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    Say No to Africom

    The Nation
    November 19, 2007

    By Danny Glover & Nicole C. Lee

    With little scrutiny from Democrats in Congress and
    nary a whimper of protest from the liberal
    establishment, the United States will soon establish
    permanent military bases in sub-Saharan Africa. An
    alarming step forward in the militarization of the
    African continent, the US Africa Command (Africom) will
    oversee all US military and security interests
    throughout the region, excluding Egypt. Africom is set
    to launch by September 2008 and the Senate recently
    confirmed Gen. William “Kip” Ward as its first

    General Ward told the Senate Armed Services Committee
    that Africom would first seek “African solutions to
    African problems.” His testimony made Africom sound
    like a magnanimous effort for the good of the African
    people. In truth Africom is a dangerous continuation of
    US military expansion around the globe. Such foreign-
    policy priorities, as well as the use of weapons of war
    to combat terrorist threats on the African continent,
    will not achieve national security. Africom will only
    inflame threats against the United States, make Africa
    even more dependent on external powers and delay
    responsible African solutions to continental security

    The US militarization of Africa is further rationalized
    by George W. Bush’s claims that Africom “will enhance
    our efforts to bring peace and security to the people
    of Africa” and promote the “goals of development,
    health, education, democracy and economic growth.” Yet
    the Bush Administration fails to mention that securing
    and controlling African wealth and natural resources is
    key to US trade interests, which face growing
    competition from China. Transnational corporations rely
    on Africa for petroleum, uranium and diamonds–to name
    some of the continent’s bounty. West Africa currently
    provides 15 percent of crude oil imports to the United
    States, and that figure is expected to rise to 25
    percent by 2015.

    Policy-makers seem to have forgotten the legacy of US
    intervention in Africa. During the cold war, African
    nations were used as pawns in postcolonial proxy wars,
    an experience that had a devastating impact on African
    democracy, peace and development. In the past
    Washington has aided reactionary African factions that
    have carried out atrocities against civilians. An
    increased US military presence in Africa will likely
    follow this pattern of extracting resources while
    aiding factions in some of their bloodiest conflicts,
    thus further destabilizing the region.

    Misguided unilateral US military policy to “bring peace
    and security to the people of Africa” has, in fact, led
    to inflamed local conflicts, destabilization of entire
    regions, billions of wasted dollars and the unnecessary
    deaths of US soldiers. The US bombing of Somalia in
    January–an attempt to eradicate alleged Islamic
    extremists in the Horn of Africa–resulted in the mass
    killing of civilians and the forced exodus of refugees
    into neighboring nations. What evidence suggests
    Africom will be an exception?

    In contrast, Africa has demonstrated the capacity to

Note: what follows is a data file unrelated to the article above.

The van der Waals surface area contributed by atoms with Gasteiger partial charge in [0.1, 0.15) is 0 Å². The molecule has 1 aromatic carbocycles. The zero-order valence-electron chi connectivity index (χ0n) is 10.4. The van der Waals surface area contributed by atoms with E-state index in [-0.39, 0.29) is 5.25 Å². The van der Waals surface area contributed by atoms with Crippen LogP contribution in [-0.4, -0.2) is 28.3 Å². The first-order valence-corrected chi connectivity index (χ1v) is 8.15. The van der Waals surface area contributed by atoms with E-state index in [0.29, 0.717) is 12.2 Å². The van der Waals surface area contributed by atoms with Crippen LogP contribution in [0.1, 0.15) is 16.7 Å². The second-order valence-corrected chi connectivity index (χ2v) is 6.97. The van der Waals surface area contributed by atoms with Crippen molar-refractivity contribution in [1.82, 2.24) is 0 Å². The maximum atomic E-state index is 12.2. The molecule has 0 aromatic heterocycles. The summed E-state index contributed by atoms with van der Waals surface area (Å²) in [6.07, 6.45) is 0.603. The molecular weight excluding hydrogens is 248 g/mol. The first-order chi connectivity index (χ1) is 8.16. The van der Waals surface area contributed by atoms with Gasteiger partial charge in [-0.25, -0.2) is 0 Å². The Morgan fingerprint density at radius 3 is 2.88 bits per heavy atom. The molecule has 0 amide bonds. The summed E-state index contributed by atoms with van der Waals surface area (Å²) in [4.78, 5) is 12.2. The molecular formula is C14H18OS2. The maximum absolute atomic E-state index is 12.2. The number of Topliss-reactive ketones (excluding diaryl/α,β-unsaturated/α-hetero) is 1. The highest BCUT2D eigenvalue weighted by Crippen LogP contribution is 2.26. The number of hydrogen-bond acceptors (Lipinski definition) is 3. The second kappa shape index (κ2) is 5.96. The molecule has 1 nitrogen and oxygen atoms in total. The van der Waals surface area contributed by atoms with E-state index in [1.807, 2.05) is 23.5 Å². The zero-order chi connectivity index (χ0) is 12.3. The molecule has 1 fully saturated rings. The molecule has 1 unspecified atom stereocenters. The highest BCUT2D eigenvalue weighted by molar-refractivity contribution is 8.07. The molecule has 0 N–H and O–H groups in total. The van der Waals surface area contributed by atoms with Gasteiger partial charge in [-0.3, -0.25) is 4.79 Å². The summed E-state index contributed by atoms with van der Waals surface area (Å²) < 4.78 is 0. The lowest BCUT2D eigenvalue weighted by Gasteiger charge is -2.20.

stabilize volatile situations on its own. For example,
    in 1990 the Economic Community of West African States
    set up an armed Monitoring Group (Ecomog) in response
    to the civil war in Liberia. At their height, Ecomog
    forces in Liberia numbered 12,000, and it was these
    forces–not US or UN troops–that kept Liberia from
    disintegrating. In another mission, Ecomog forces were
    instrumental in repelling rebels from Sierra Leone’s
    capital, Freetown.

    There are a range of initiatives that can be taken by
    the US government and civil society to provide
    development and security assistance to Africa that do
    not include a US military presence. Foremost, policy
    toward Africa must be rooted in the principles of
    African self-determination and sovereignty. The
    legitimate and urgent development and security concerns
    of African countries cannot be fixed by dependence on
    the United States or any other foreign power. Instead
    of military strategies, African countries need
    immediate debt cancellation, fair trade policies and
    increased development assistance that respects
    indigenous approaches to building sustainable
    communities. Civil wars, genocide and terrorist threats
    can and must be confronted by a well-equipped African
    Union military command.

    American policy-makers should be mindful that South
    Africa, whose citizens overthrew the US-supported
    apartheid regime, opposes Africom. In addition, Nigeria
    and the fourteen-nation Southern African Development
    Community resist Africom. These forces should be joined
    by other African governments and citizens around the
    world, to develop Africa’s own strong, effective and
    timely security capacities. Progressive US-Africa
    policy organizations and related civil society groups
    have not been sufficiently organized to bring this
    critical issue before the people of the United States.
    It is urgent that we persuade progressive US
    legislators to stop the militarization of aid to Africa
    and to help ensure Africa’s rise to responsible self-

    Global Network Against Weapons & Nuclear Power in Space
    PO Box 652
    Brunswick, ME 04011
    (207) 443-9502
    globalnet AT (Blog) (MySpace profile)


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